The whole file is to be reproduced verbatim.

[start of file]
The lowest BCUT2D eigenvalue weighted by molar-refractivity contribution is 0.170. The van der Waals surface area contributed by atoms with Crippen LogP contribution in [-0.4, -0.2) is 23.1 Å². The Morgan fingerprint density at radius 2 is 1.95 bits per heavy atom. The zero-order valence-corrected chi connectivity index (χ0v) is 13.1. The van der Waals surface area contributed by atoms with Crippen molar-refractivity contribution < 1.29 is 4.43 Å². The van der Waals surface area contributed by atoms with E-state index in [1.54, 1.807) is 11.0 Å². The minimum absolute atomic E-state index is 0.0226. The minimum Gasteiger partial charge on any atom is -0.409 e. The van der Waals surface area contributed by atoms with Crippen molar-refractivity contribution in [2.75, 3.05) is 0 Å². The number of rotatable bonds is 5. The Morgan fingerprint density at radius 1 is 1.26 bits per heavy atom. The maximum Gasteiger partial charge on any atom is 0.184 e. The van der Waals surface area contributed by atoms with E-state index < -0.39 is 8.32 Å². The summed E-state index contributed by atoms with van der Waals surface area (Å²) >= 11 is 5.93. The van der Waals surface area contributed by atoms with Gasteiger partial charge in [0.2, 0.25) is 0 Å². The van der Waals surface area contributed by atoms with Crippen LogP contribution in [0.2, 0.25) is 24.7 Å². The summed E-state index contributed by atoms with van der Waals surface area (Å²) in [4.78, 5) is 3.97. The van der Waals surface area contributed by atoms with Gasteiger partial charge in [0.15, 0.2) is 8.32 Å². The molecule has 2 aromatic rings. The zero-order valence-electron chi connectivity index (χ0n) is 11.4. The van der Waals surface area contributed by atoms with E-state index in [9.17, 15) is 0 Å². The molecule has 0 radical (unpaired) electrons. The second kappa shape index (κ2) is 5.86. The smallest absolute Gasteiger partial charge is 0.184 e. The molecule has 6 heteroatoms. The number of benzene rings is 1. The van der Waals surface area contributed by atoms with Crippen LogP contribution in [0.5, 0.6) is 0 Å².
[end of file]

The lowest BCUT2D eigenvalue weighted by molar-refractivity contribution is 0.170. The van der Waals surface area contributed by atoms with Crippen LogP contribution in [-0.4, -0.2) is 23.1 Å². The Morgan fingerprint density at radius 2 is 1.95 bits per heavy atom. The zero-order valence-corrected chi connectivity index (χ0v) is 13.1. The van der Waals surface area contributed by atoms with Crippen molar-refractivity contribution < 1.29 is 4.43 Å². The van der Waals surface area contributed by atoms with E-state index in [1.54, 1.807) is 11.0 Å². The minimum absolute atomic E-state index is 0.0226. The minimum Gasteiger partial charge on any atom is -0.409 e. The van der Waals surface area contributed by atoms with Crippen molar-refractivity contribution in [2.75, 3.05) is 0 Å². The number of rotatable bonds is 5. The Morgan fingerprint density at radius 1 is 1.26 bits per heavy atom. The maximum Gasteiger partial charge on any atom is 0.184 e. The van der Waals surface area contributed by atoms with E-state index < -0.39 is 8.32 Å². The summed E-state index contributed by atoms with van der Waals surface area (Å²) >= 11 is 5.93. The van der Waals surface area contributed by atoms with Gasteiger partial charge in [0.2, 0.25) is 0 Å². The van der Waals surface area contributed by atoms with Crippen LogP contribution in [0.2, 0.25) is 24.7 Å². The summed E-state index contributed by atoms with van der Waals surface area (Å²) in [4.78, 5) is 3.97. The van der Waals surface area contributed by atoms with Gasteiger partial charge in [0.15, 0.2) is 8.32 Å². The molecule has 2 aromatic rings. The zero-order valence-electron chi connectivity index (χ0n) is 11.4. The van der Waals surface area contributed by atoms with E-state index in [9.17, 15) is 0 Å². The molecule has 0 radical (unpaired) electrons. The second kappa shape index (κ2) is 5.86. The smallest absolute Gasteiger partial charge is 0.184 e. The molecule has 6 heteroatoms. The number of benzene rings is 1. The van der Waals surface area contributed by atoms with Crippen LogP contribution in [0.5, 0.6) is 0 Å².